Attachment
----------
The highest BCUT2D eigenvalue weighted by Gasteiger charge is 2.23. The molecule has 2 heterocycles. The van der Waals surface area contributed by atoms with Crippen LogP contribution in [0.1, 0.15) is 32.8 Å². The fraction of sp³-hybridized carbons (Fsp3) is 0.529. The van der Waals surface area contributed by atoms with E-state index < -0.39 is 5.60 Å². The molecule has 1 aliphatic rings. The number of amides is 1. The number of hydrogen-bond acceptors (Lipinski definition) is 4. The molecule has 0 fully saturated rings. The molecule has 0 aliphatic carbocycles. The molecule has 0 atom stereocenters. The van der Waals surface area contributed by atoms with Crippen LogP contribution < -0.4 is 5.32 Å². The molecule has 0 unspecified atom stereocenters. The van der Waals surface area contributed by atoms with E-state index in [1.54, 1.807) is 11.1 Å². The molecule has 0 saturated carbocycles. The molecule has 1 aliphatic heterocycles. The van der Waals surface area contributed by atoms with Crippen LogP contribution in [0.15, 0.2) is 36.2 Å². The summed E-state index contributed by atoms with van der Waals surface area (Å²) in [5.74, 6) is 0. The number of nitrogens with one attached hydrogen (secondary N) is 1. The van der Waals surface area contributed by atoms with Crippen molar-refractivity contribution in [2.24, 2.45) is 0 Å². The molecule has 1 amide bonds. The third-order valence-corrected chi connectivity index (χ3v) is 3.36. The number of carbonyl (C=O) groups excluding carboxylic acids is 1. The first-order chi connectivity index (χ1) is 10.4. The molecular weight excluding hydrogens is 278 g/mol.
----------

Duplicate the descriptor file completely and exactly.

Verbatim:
The highest BCUT2D eigenvalue weighted by Gasteiger charge is 2.23. The molecule has 2 heterocycles. The van der Waals surface area contributed by atoms with Crippen LogP contribution in [0.1, 0.15) is 32.8 Å². The fraction of sp³-hybridized carbons (Fsp3) is 0.529. The van der Waals surface area contributed by atoms with E-state index < -0.39 is 5.60 Å². The molecule has 1 aliphatic rings. The number of amides is 1. The number of hydrogen-bond acceptors (Lipinski definition) is 4. The molecule has 0 fully saturated rings. The molecule has 0 aliphatic carbocycles. The molecule has 0 atom stereocenters. The van der Waals surface area contributed by atoms with Crippen LogP contribution < -0.4 is 5.32 Å². The molecule has 0 unspecified atom stereocenters. The van der Waals surface area contributed by atoms with E-state index in [1.54, 1.807) is 11.1 Å². The molecule has 0 saturated carbocycles. The molecule has 1 aliphatic heterocycles. The van der Waals surface area contributed by atoms with Crippen LogP contribution in [0.15, 0.2) is 36.2 Å². The summed E-state index contributed by atoms with van der Waals surface area (Å²) in [5.74, 6) is 0. The number of nitrogens with one attached hydrogen (secondary N) is 1. The van der Waals surface area contributed by atoms with Crippen molar-refractivity contribution in [2.24, 2.45) is 0 Å². The molecule has 1 amide bonds. The third-order valence-corrected chi connectivity index (χ3v) is 3.36. The number of carbonyl (C=O) groups excluding carboxylic acids is 1. The first-order chi connectivity index (χ1) is 10.4. The molecular weight excluding hydrogens is 278 g/mol.